While I might be more inclined myself to prefer the latter reading, I have to admit: I honestly don't know. The facts are mysterious. Deliberately mysterious, no doubt. The mainstream media, if they are going to go after the excesses and mistakes of this administration, really needs to get their ducks in a row and come up with a bulletproof story, not some half-investigated innuendo.
I think the problem is that the mainstream media don't really realize the seriousness of the threat. This right-wing mood in the country is dangerous, and this administration's (and their pseudo-Christian-right backers) thirst for power rather boldfaced. Our freedoms have been under attack for a long time, and eroding day by day. Now, they have a large and vocal public chorus helping them along. Trading on half-baked stories of innuendo and salaciousness is just playing into their hands. It's time for some real journalism that can convince not just liberals and moderates but open-minded conservatives as well. And if they can't do it...we're all in trouble.
Thursday, March 03, 2005
Their website notes several anti-semitic incidents at campuses around the country. As a gay person who has lived with homophobia for years, these incidents sound very familiar: name-calling, harrassment, intimidation. What's not familiar is hearing the name "Jew" rather than "fag" being yelled out of a passing car. What's even more unfamiliar is to find the name calling and intimidation being sponsored by groups that on the political spectrum would more readily label themselves "leftist" rather than "right."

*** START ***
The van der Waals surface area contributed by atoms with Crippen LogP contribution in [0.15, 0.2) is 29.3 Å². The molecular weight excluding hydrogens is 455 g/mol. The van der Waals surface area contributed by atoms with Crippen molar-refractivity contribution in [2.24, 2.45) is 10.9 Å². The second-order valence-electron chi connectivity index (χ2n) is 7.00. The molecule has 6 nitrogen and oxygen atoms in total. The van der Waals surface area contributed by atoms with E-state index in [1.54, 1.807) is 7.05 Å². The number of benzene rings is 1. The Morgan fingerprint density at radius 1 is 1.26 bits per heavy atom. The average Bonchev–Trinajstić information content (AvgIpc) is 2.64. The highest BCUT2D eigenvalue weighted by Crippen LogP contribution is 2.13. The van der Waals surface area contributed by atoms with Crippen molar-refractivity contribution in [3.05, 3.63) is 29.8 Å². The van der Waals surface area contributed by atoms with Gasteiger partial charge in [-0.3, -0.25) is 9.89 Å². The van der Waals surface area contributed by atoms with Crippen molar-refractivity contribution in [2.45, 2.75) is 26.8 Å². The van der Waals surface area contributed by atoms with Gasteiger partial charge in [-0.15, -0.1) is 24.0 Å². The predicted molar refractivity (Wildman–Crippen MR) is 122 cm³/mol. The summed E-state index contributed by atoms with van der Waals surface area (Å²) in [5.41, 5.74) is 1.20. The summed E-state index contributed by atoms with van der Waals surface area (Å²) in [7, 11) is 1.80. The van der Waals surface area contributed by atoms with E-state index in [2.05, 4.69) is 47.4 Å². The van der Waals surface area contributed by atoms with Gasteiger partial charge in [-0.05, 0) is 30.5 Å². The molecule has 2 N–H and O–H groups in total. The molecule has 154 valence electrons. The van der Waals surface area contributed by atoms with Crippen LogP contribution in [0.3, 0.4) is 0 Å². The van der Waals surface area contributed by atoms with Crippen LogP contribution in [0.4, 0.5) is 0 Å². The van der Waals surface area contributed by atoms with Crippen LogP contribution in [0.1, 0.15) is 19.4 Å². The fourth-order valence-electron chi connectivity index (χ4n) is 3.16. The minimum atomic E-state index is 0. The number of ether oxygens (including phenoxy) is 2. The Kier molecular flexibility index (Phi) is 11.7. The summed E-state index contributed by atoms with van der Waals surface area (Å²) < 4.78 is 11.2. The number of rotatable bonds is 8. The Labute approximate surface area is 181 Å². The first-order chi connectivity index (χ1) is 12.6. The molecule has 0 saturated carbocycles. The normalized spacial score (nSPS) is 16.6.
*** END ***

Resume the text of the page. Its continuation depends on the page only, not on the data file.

These aren't the only recent incidents. Ward Churchill, a tenured college professor from Colorado, recently created a stir when he was scheduled to deliver a speech to a college in New York, where families of 9/11 victims would be in attendance, that would compare the victims of 9/11 to Adolf Eichmann. (Missing from all the discussion of Churchill's supposed critique of the "guilt" of 9/11 victims is any mention of just how shabby a piece of intellectual thinking it is - hardly worthy of a D+ on a high school term paper, let alone a college teacher with tenure. His reasoning that the political inaction of American citizens working in the towers under an American government that conducts war in the middle East is morally equivalent to Eichmann's actions of "making the trains run," would, in the first place, make all Americans - himself included - equivalent to Eichmann, whether or not they happened to die in a horrible and tragic airplane bombing that day. Not to mention all the basic lessons from Russeau, Kant, Satre, and dozens of others about the social compact and the nature of culpability that any freshman college student learns to impress his girlfriend. But more on this later.) Less well known is that Churchill is also a "holocaust denier" who claims that counts of holocaust deaths have been greatly exaggerated by Jews. We've heard this canard before. But it's the first time I've heard it from a leftist, postmodern college humanities professor cloaked in the language of neo-Marxist deconstruction.